Australia

Fish oil does not benefit baby intelligence, study finds

Fish oil capsules in a container Image copyright Getty Images
Image caption The decade-long study involved more than 2,500 women

Taking fish oil while pregnant does not improve the brain development of babies, new research has found.

Fish oil has been marketed to women as a prenatal supplement.

But a 10-year study of more than 2,500 pregnant women found it did not improve babies' intelligence, according to the Australian research.

The findings suggested that fish oil might lead to slightly longer pregnancies, but that would require further research, the team said.

"If a pregnant woman has a healthy, balanced diet, then the baby's brain development is not going to benefit from having these fish oil supplements," study co-author Dr Jacqueline Gould told the BBC.

Lengthy study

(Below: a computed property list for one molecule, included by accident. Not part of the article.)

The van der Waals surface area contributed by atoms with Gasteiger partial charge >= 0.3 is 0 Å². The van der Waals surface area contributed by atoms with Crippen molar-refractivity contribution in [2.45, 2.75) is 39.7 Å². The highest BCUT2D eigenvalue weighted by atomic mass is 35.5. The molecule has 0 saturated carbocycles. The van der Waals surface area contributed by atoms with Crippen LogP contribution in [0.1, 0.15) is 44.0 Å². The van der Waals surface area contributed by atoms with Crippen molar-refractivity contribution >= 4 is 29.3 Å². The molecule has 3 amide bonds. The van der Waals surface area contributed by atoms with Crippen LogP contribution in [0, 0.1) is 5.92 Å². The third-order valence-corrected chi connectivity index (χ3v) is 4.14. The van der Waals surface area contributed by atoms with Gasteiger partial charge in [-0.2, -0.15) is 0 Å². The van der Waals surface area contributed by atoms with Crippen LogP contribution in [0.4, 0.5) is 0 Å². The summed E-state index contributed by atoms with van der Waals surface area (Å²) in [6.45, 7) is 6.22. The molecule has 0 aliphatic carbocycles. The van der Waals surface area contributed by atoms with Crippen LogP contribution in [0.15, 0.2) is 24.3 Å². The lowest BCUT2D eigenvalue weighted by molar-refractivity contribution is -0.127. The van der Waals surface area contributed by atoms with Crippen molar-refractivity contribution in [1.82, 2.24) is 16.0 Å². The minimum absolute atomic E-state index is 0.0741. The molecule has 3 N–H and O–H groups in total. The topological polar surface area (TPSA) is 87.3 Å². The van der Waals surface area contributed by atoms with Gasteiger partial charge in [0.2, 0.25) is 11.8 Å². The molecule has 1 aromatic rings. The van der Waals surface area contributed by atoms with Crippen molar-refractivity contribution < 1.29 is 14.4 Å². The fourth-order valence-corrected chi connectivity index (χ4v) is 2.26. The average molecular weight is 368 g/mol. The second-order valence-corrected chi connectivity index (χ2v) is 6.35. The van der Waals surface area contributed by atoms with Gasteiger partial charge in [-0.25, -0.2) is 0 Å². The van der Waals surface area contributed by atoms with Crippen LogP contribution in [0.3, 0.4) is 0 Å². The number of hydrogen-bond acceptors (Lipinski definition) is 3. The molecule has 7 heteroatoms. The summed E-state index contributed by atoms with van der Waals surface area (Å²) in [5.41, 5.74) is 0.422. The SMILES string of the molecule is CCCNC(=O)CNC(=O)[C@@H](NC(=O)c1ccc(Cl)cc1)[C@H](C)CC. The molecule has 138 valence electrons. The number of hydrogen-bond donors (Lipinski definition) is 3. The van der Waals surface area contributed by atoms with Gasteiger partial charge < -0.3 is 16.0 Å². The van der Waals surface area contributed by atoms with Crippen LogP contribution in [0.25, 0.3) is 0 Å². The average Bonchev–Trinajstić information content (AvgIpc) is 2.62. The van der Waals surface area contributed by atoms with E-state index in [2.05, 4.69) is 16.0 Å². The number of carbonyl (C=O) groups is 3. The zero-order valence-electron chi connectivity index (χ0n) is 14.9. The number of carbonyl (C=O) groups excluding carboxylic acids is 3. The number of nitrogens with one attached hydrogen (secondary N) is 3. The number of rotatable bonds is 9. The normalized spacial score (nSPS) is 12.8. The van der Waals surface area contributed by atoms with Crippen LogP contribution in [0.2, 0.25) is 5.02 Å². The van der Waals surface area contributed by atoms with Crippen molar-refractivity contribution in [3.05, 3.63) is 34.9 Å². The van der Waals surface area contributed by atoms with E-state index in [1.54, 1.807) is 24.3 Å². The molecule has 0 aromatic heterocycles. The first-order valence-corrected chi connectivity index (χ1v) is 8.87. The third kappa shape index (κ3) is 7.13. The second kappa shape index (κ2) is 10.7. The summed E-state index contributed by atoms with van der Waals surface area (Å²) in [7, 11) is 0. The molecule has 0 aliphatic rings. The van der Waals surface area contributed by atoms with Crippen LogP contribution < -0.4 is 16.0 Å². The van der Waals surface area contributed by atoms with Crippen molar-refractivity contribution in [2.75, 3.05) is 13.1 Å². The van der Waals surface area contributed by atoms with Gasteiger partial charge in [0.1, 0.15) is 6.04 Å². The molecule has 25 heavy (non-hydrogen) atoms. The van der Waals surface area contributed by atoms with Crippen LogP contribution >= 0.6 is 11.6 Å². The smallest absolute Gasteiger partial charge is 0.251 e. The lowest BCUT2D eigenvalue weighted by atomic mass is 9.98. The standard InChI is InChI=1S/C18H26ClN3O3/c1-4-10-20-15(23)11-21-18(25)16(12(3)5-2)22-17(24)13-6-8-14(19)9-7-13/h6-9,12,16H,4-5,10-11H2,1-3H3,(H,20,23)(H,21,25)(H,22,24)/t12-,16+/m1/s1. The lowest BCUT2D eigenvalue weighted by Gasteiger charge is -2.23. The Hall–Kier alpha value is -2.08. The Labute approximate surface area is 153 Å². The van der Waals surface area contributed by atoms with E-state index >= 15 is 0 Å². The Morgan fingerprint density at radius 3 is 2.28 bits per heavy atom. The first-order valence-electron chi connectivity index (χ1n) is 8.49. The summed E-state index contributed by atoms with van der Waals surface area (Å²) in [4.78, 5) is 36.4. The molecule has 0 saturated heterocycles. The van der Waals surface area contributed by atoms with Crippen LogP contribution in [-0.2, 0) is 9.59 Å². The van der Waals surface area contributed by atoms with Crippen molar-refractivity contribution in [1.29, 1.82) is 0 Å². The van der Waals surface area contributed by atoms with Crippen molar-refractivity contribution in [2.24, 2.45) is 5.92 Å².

The research, by the South Australian Health and Medical Research Institute, followed women from their pregnancy to when their children were seven years old.

Participants were given either a daily fish oil supplement or a placebo.

The results found taking a 800mg dose of docosahexaenoic acid (DHA), an omega-3 acid, had no impact on babies' intelligence.

Dr Gould said supplement makers had specifically marketed fish oil as a way to boost development in infants.

She said the research, detailed in the Journal of the American Medical Association, showed fish oil might be linked with longer pregnancies.

"What that meant was, there were slightly fewer children born pre-term," Dr Gould said.

"We're currently trying to validate that in a much bigger study."

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